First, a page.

New here? Be sure to sign up for our newsletter to receive weekly updates on local events, training tips, and a dose of motivation. From time to time we use affiliate links in our content and may earn money or products from the companies mentioned in our posts.
Stretching is an important part of your running routine, yet many people skip over this step. Personally, it’s my favorite part of a run, my reward after a hard workout where I can breathe into my muscles and feel them lengthening and strengthening. Through proper breathing techniques I am able to connect with my body and really feel the areas I was working. This enables me to focus on those areas during my next run to make sure they are engaged and supporting me as I run.
Our expert contributor, Ellie Peterson, has shared with us her favorite leg stretch to use before a run. Learn how you can maximize your performance using the following stretching exercises:
The “I Can” Stretch
Stretching allows your muscles the opportunity to slowly contract and expand. When a vigorous cardio workout like running is performed, the leg and feet muscles are working hard. By stretching before and after a workout your muscles can enjoy the benefit of the extensions and contractions in a more controlled manner. This means that you need to feel the muscles you’re stretching and it’s best to stretch the muscles that will be predominantly worked. For example, prior to running stretch your front, back, inner and outer leg muscles.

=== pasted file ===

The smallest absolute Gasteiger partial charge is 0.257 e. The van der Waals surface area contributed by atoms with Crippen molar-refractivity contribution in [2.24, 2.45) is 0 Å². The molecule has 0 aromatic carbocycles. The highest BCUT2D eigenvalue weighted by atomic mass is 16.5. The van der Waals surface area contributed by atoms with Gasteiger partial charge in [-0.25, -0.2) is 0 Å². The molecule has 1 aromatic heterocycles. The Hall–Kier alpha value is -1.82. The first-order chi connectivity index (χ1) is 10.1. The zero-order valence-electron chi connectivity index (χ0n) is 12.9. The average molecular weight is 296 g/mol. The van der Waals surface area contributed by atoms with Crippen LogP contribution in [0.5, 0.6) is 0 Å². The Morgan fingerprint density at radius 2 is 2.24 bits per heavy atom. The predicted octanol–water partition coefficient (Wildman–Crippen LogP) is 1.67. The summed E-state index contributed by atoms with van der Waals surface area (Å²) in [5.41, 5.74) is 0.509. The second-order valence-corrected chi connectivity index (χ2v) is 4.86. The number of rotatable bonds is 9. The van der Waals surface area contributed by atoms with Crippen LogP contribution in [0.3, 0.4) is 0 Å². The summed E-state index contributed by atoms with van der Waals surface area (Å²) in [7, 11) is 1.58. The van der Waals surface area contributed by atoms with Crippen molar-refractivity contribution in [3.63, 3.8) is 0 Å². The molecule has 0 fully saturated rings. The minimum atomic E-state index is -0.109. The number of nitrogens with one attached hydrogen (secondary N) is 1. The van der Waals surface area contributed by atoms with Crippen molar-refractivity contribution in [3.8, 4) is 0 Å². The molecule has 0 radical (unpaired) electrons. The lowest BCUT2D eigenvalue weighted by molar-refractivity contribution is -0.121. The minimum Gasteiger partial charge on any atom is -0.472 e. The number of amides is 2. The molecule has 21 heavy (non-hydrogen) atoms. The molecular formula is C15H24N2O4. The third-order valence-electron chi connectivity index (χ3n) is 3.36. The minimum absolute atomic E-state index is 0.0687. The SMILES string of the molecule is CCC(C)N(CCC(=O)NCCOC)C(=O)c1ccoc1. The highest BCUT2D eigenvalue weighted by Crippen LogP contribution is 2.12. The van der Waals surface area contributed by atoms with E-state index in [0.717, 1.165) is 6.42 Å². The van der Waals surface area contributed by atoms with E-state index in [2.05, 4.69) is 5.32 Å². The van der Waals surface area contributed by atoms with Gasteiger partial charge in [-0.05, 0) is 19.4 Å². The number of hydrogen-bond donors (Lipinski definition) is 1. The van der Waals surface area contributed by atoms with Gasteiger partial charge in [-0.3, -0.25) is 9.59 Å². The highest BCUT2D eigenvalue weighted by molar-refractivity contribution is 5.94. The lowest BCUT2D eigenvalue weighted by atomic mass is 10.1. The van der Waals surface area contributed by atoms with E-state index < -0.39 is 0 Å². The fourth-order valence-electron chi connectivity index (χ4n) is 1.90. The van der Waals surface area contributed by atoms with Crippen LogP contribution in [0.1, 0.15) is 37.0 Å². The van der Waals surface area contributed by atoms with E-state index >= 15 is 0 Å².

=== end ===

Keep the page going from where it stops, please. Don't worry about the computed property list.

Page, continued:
My favorite stretch before running is the inner thigh stretch. Standing with your feet apart gently bend at your knee and move your body to that side. Feel the stretch in your straight leg’s inner thigh. Inhale. As you move your body to the other side and say the “I can” affirmation out loud. Complete your exhalation and hold the stretch. Repeat as needed.
What is your favorite post-run stretch?
Get more stuff like this
Receive running tips and a dose of motivation right to your inbox! We'll send you a weekly email filled with tips, tools, gear, & encouragement.
You're almost done! Please check your inbox to confirm your subscription.
Something went wrong.